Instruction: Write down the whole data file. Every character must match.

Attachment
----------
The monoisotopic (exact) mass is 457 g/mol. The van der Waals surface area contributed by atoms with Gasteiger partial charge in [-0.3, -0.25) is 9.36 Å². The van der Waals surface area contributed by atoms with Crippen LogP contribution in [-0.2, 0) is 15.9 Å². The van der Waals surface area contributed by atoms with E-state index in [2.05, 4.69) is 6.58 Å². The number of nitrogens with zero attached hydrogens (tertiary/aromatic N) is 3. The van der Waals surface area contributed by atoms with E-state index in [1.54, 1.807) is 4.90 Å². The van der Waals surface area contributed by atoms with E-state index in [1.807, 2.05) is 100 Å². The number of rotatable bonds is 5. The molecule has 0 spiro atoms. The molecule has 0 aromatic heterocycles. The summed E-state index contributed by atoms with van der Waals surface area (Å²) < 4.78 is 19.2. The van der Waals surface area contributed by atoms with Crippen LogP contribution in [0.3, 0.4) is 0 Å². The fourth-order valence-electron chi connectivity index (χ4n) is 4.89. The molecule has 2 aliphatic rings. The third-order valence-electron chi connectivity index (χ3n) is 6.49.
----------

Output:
The monoisotopic (exact) mass is 457 g/mol. The van der Waals surface area contributed by atoms with Gasteiger partial charge in [-0.3, -0.25) is 9.36 Å². The van der Waals surface area contributed by atoms with Crippen LogP contribution in [-0.2, 0) is 15.9 Å². The van der Waals surface area contributed by atoms with E-state index in [2.05, 4.69) is 6.58 Å². The number of nitrogens with zero attached hydrogens (tertiary/aromatic N) is 3. The van der Waals surface area contributed by atoms with E-state index in [1.54, 1.807) is 4.90 Å². The van der Waals surface area contributed by atoms with E-state index in [1.807, 2.05) is 100 Å². The number of rotatable bonds is 5. The molecule has 0 spiro atoms. The molecule has 0 aromatic heterocycles. The summed E-state index contributed by atoms with van der Waals surface area (Å²) < 4.78 is 19.2. The van der Waals surface area contributed by atoms with Crippen LogP contribution in [0.3, 0.4) is 0 Å². The fourth-order valence-electron chi connectivity index (χ4n) is 4.89. The molecule has 2 aliphatic rings. The third-order valence-electron chi connectivity index (χ3n) is 6.49.